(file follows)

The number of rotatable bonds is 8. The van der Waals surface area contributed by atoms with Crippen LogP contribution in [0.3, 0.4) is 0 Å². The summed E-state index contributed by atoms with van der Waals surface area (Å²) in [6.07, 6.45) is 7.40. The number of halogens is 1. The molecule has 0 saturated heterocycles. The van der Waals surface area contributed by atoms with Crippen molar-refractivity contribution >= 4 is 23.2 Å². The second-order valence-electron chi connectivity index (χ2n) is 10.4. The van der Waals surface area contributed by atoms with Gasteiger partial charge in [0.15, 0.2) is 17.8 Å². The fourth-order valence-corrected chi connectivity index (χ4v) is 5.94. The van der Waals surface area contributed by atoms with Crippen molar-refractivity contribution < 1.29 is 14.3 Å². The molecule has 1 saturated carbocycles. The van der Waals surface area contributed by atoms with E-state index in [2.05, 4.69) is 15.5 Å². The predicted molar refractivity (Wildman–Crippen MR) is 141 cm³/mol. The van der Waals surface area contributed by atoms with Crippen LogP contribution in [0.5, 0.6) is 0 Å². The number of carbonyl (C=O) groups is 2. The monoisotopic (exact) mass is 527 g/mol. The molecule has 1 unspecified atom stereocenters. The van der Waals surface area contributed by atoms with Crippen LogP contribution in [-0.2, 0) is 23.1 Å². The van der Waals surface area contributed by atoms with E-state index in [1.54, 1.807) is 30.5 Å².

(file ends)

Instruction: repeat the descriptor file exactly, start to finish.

The number of rotatable bonds is 8. The van der Waals surface area contributed by atoms with Crippen LogP contribution in [0.3, 0.4) is 0 Å². The summed E-state index contributed by atoms with van der Waals surface area (Å²) in [6.07, 6.45) is 7.40. The number of halogens is 1. The molecule has 0 saturated heterocycles. The van der Waals surface area contributed by atoms with Crippen molar-refractivity contribution >= 4 is 23.2 Å². The second-order valence-electron chi connectivity index (χ2n) is 10.4. The van der Waals surface area contributed by atoms with Gasteiger partial charge in [0.15, 0.2) is 17.8 Å². The fourth-order valence-corrected chi connectivity index (χ4v) is 5.94. The van der Waals surface area contributed by atoms with Crippen molar-refractivity contribution < 1.29 is 14.3 Å². The molecule has 1 saturated carbocycles. The van der Waals surface area contributed by atoms with E-state index in [2.05, 4.69) is 15.5 Å². The predicted molar refractivity (Wildman–Crippen MR) is 141 cm³/mol. The van der Waals surface area contributed by atoms with Crippen LogP contribution in [0.5, 0.6) is 0 Å². The number of carbonyl (C=O) groups is 2. The monoisotopic (exact) mass is 527 g/mol. The molecule has 1 unspecified atom stereocenters. The van der Waals surface area contributed by atoms with Crippen LogP contribution in [-0.2, 0) is 23.1 Å². The van der Waals surface area contributed by atoms with E-state index in [1.54, 1.807) is 30.5 Å².